Integration of BIM, LCM® and Timber Construction: Campus of Lucerne University of Applied Sciences and Arts on Suurstoffi Site wins Arc-Award
The new campus of Lucerne University of Applied Sciences and Arts (HSLU) on the Suurstoffi site not only boasts the tallest timber high-rise building in Switzerland, but the implementation of the project is also innovative. A groundbreaking online collaboration tool is being used in construction of the new building for the first time. It combines Building Information Modeling (BIM), Lean Construction (LCM®) and construction logistics. Zug Estates AG, developer of the site, received the Arc-Award for its use of the innovative platform.
The campus of Lucerne University of Applied Sciences and Arts, which won an award in the BIM Innovation category, is part of the sustainable Suurstoffi district, currently under construction close to the Risch-Rotkreuz railway station. In addition to a concrete building, two of the three buildings on the campus have been designed using a timber-hybrid construction method. One of them, at 60 meters high, has become the tallest timber skyscraper in Switzerland. Drees & Sommer is using LCM® in the project to ensure a controlled construction progress and is relying on the integration of LCM®, BIM and construction logistics to meet the tight schedule. The award-winning combination of the lean model for construction processes and the digital planning method BIM improves planning reliability, transparency and construction quality.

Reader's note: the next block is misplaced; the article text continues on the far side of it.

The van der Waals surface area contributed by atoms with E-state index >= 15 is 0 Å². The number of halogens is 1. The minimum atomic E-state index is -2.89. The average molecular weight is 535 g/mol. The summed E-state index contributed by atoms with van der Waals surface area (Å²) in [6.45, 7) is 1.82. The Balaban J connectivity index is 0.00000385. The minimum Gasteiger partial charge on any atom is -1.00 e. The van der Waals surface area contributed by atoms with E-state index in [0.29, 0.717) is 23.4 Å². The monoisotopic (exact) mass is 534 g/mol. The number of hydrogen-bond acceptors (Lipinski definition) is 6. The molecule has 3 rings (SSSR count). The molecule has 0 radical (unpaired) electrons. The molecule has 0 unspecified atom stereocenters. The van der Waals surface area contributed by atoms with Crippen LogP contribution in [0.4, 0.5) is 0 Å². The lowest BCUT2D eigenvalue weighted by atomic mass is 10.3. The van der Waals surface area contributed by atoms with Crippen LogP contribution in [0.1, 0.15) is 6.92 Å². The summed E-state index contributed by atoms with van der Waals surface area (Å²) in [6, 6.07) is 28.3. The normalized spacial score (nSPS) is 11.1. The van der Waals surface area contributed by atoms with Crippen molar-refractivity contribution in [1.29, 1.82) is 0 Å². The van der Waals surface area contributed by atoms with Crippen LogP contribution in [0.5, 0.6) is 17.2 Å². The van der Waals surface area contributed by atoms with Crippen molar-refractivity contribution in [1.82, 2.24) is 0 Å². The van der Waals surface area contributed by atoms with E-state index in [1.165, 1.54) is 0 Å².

Once digital, always digital
Digital methods flow through all planning and construction processes in the project, from early planning to implementation through the backflow of data into the 3D model. LCM® helps to schedule the processes exactly to the day. All project participants have access to a linked database in which all component-related information is collected, managed and kept up-to-date in one place. Benefits are derived from the fact that the real and virtual construction sites are interlinked even more closely. The current status on the construction site can be read directly off the model, such that project participants can react to obstacles at an early stage as part of monitoring. This is based on the linking of the BIM-based 3D model with a schedule created using LCM®.